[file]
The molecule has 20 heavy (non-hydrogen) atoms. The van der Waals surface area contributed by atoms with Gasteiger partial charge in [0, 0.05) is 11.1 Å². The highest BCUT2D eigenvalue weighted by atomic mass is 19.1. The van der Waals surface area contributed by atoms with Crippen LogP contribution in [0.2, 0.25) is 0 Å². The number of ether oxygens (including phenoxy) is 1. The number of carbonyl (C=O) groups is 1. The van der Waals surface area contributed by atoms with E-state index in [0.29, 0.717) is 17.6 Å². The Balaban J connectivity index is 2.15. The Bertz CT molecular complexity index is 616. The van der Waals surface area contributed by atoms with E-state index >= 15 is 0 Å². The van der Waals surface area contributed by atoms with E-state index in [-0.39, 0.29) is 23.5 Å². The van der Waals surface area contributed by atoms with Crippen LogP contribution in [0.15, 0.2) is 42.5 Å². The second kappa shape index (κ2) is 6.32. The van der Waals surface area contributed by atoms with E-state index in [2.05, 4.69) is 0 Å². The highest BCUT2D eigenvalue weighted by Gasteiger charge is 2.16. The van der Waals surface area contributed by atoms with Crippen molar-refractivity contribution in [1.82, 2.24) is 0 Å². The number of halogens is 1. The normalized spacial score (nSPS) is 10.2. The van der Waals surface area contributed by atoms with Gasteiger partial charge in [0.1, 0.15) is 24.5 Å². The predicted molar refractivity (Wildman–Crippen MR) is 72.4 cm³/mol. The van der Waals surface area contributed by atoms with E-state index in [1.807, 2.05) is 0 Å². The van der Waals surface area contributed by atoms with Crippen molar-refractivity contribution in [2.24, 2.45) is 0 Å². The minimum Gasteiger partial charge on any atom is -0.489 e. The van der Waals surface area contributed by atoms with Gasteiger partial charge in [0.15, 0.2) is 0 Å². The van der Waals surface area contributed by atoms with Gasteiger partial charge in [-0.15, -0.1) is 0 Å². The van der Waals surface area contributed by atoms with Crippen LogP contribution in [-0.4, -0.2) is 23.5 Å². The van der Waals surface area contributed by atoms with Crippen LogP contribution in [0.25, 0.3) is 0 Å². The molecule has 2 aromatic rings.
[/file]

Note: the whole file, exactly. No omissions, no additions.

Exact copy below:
The molecule has 20 heavy (non-hydrogen) atoms. The van der Waals surface area contributed by atoms with Gasteiger partial charge in [0, 0.05) is 11.1 Å². The highest BCUT2D eigenvalue weighted by atomic mass is 19.1. The van der Waals surface area contributed by atoms with Crippen LogP contribution in [0.2, 0.25) is 0 Å². The number of ether oxygens (including phenoxy) is 1. The number of carbonyl (C=O) groups is 1. The van der Waals surface area contributed by atoms with E-state index in [0.29, 0.717) is 17.6 Å². The Balaban J connectivity index is 2.15. The Bertz CT molecular complexity index is 616. The van der Waals surface area contributed by atoms with E-state index >= 15 is 0 Å². The van der Waals surface area contributed by atoms with E-state index in [-0.39, 0.29) is 23.5 Å². The van der Waals surface area contributed by atoms with Crippen LogP contribution in [0.15, 0.2) is 42.5 Å². The second kappa shape index (κ2) is 6.32. The van der Waals surface area contributed by atoms with E-state index in [2.05, 4.69) is 0 Å². The highest BCUT2D eigenvalue weighted by Gasteiger charge is 2.16. The van der Waals surface area contributed by atoms with Crippen molar-refractivity contribution in [1.82, 2.24) is 0 Å². The number of halogens is 1. The normalized spacial score (nSPS) is 10.2. The van der Waals surface area contributed by atoms with Gasteiger partial charge in [0.1, 0.15) is 24.5 Å². The predicted molar refractivity (Wildman–Crippen MR) is 72.4 cm³/mol. The van der Waals surface area contributed by atoms with E-state index in [1.807, 2.05) is 0 Å². The van der Waals surface area contributed by atoms with Crippen molar-refractivity contribution in [2.24, 2.45) is 0 Å². The minimum Gasteiger partial charge on any atom is -0.489 e. The van der Waals surface area contributed by atoms with Gasteiger partial charge in [0.15, 0.2) is 0 Å². The van der Waals surface area contributed by atoms with Gasteiger partial charge in [-0.15, -0.1) is 0 Å². The van der Waals surface area contributed by atoms with Crippen LogP contribution in [-0.4, -0.2) is 23.5 Å². The van der Waals surface area contributed by atoms with Crippen LogP contribution in [0.25, 0.3) is 0 Å². The molecule has 2 aromatic rings.